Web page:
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Study sheds light on how tenofovir is processed in different body tissues
Liz Highleyman, 2015-08-13 07:50:00

Tenofovir, which is widely used for HIV treatment and prevention, is activated in a tissue-specific manner, being processed by different enzymes in immune cells, the vagina and the colon, according to a study published in the July 19 advance edition of EBioMedicine. These findings have implications for the effectiveness of tenofovir for pre-exposure prophylaxis (PrEP).

Tenofovir disoproxil fumarate or TDF (Viread, also in the Truvada, Atripla, Eviplera and Stribild coformulations) is among the most widely used antiretroviral drugs for HIV treatment. A new formulation under development, tenofovir alafenamide or TAF, reaches higher levels in HIV-susceptible immune cells when taken at lower doses that are easier on the kidneys and bones.

Oral Truvada is the only agent currently approved for HIV PrEP in the US. Other tenofovir formulations are under study including gels and vaginal rings. The iPrEx trial of mostly gay and bisexual men showed that once-daily Truvada reduced the risk of HIV infection by 44% overall, rising to 92% among participants with blood drug levels indicating consistent use.

Truvada PrEP also performed well in the Partners PrEP and TDF2 studies of heterosexual couples in Africa. But the FEM-PrEP and VOICE trials of young women were unable to show a protective effect for Truvada or tenofovir vaginal gel. This has primarily been attributed to poor adherence, but animal and human studies suggest there are also physiological reasons why tenofovir may be less effective against vaginal compared to rectal HIV exposure.

Julie Lade and colleagues of Johns Hopkins University School of Medicine performed a laboratory study to analyse the chemical processing required to convert tenofovir to its pharmacologically active form in the body.

Tenofovir requires two phosphorylation steps (addition of phosphate groups), being converted first to tenofovir monophosphate then to the active form tenofovir diphosphate. But the specific kinase enzymes that activate tenofovir in cells and tissues susceptible to HIV infection have not yet been identified, the study authors noted as background.

In this study, the researchers examined peripheral blood mononuclear cells (PBMCs) and vaginal and colon-rectal tissue samples that were transfected with siRNA targeting nucleotide kinases and incubated with tenofovir in the laboratory. As explained in a Johns Hopkins press release, this had the effect of "knock[ing] out genes for phosphate-adding enzymes one by one."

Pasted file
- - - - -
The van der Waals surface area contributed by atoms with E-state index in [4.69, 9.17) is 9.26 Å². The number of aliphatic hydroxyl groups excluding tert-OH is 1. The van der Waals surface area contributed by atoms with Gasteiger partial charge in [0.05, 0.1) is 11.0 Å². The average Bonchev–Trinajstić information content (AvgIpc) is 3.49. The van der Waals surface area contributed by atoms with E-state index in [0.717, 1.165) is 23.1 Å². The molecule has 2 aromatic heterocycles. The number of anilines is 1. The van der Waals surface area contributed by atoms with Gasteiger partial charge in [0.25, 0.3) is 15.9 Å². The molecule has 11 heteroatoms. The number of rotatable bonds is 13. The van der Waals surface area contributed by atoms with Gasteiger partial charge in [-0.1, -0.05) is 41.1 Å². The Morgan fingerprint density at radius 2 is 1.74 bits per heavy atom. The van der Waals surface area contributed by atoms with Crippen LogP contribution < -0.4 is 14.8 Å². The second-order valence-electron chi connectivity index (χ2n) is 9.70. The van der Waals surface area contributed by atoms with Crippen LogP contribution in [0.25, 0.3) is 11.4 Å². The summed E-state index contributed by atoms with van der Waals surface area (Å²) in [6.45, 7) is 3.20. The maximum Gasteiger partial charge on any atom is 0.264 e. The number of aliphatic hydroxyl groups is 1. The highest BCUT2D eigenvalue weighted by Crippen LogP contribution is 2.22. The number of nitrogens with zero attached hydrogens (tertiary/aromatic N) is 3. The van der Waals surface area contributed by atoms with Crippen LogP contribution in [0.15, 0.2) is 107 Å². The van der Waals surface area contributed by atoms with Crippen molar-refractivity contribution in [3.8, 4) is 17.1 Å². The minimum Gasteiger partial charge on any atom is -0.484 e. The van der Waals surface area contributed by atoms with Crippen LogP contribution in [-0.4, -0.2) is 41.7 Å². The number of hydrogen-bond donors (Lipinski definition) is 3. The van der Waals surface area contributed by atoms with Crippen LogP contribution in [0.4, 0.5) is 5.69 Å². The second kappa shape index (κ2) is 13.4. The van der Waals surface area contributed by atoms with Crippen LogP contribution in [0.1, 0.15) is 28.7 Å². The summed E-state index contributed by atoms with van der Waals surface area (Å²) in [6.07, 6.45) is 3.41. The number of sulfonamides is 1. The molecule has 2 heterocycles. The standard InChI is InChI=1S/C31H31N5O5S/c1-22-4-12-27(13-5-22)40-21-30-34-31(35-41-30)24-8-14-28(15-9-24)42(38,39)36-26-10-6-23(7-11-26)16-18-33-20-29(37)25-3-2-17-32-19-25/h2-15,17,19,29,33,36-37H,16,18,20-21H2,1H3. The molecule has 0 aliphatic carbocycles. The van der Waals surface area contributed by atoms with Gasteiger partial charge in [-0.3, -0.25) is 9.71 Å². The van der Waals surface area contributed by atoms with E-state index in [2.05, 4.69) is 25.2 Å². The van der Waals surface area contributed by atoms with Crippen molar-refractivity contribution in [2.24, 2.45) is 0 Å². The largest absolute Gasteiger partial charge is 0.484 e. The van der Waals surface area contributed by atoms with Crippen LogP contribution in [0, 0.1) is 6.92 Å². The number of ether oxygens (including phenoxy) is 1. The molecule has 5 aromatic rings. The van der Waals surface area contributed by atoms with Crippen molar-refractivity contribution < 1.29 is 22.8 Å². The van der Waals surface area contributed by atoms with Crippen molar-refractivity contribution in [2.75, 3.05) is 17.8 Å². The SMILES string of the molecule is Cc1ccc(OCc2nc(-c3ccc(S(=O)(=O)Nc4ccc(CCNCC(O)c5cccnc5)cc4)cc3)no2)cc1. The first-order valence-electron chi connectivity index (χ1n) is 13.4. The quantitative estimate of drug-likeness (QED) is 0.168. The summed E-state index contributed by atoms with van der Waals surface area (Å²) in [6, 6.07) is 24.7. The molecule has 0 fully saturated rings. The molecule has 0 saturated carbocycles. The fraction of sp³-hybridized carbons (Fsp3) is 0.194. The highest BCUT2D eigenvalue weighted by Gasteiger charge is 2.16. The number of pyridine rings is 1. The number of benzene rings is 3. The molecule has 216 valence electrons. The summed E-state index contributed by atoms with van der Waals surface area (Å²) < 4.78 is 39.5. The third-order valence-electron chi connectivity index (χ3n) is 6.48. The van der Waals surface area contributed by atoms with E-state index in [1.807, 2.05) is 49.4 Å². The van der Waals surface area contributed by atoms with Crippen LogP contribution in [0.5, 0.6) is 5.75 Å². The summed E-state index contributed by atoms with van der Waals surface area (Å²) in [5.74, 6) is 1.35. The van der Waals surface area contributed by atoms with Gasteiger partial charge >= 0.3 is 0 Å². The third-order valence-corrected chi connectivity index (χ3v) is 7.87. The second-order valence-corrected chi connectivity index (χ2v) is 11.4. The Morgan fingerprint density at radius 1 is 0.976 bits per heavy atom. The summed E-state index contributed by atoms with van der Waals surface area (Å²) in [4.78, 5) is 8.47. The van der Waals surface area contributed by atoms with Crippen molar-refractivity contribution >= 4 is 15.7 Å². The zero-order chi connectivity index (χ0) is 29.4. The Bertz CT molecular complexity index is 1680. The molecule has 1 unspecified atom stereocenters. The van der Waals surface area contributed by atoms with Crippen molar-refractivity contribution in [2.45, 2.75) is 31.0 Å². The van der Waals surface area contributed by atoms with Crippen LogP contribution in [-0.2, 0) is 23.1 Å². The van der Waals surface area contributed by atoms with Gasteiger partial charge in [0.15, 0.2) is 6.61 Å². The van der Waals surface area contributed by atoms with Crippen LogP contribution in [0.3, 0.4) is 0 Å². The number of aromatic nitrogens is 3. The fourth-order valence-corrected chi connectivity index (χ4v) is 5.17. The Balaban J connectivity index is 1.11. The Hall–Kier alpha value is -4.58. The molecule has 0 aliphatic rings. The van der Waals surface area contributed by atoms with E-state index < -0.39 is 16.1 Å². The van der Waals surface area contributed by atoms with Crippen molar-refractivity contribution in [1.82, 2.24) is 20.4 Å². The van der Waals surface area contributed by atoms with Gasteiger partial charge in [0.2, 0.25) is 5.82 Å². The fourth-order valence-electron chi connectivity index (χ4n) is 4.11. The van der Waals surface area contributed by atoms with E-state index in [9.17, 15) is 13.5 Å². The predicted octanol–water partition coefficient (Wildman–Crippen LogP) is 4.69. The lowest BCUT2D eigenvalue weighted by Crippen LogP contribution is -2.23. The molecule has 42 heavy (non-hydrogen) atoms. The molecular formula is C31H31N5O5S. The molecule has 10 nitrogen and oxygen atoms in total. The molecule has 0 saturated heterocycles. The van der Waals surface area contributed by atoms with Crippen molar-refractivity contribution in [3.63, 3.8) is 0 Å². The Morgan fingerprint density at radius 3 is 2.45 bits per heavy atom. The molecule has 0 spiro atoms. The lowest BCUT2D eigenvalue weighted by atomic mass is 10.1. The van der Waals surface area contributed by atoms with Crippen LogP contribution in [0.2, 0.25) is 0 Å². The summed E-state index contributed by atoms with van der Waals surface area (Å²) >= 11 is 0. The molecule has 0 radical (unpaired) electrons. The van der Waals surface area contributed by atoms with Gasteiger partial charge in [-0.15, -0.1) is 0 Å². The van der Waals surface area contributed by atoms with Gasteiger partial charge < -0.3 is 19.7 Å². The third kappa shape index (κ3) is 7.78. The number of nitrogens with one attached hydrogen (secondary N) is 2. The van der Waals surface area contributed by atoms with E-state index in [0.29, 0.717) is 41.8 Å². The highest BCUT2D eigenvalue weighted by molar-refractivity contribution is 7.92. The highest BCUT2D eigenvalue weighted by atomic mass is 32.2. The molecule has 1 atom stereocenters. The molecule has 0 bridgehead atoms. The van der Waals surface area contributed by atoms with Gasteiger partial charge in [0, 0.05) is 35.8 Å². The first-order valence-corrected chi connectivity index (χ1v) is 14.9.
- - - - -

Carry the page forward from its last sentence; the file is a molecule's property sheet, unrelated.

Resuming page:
They also genetically sequenced clinical samples from 142 women who participated in Microbicide Trials Network study MTN-001, which tested oral tenofovir and 1% tenofovir vaginal gel.

The investigators found that adenylate kinase 2 (AK2) performed the first phosphorylation step – converting tenofovir to tenofovir monophosphate – in PBMCs, vaginal tissue and colon tissue. Both of the pyruvate kinase isoenzymes – muscle (PKM) and liver/red blood cell (PKLR) versions – were able to phosphorylate tenofovir monophosphate to tenofovir diphosphate in PBMCs and vaginal tissue. However, the creatine kinase muscle isoenzyme (CKM) performed this conversion in colon tissue.

Sequencing of the MTN-001 clinical samples detected 71 previously unreported variants in the genes encoding these kinases, several of which could make the enzymes ineffective. Overall, 8% of the women had genetic variants that would likely make them unable to convert tenofovir to its activated form.

"[O]ur results demonstrate that tenofovir is activated in a compartment-specific manner," the authors concluded. "Further, genetic variants have been identified that could negatively impact tenofovir activation, thereby compromising tenofovir efficacy in HIV treatment and prevention."

"Because these enzymes are polymorphic and may be dysfunctional in some individuals, these findings suggest that tenofovir-based HIV PrEP may not be protective for all individuals," they added.

"Tenofovir has been shown in trials to be very effective, so when it doesn’t work, researchers and clinicians tend to assume the individual just wasn’t taking the drug as directed," coauthor Namandje Bumpus explained in the Johns Hopkins press release. "That is probably true in most cases, but in others, it’s possible that genetic variation is actually at fault."

"If confirmed by further studies, our results suggest that in the future, before prescribing tenofovir to a patient, a doctor could order genetic testing and know in advance if it works, and prescribe a different drug if it won’t," she added.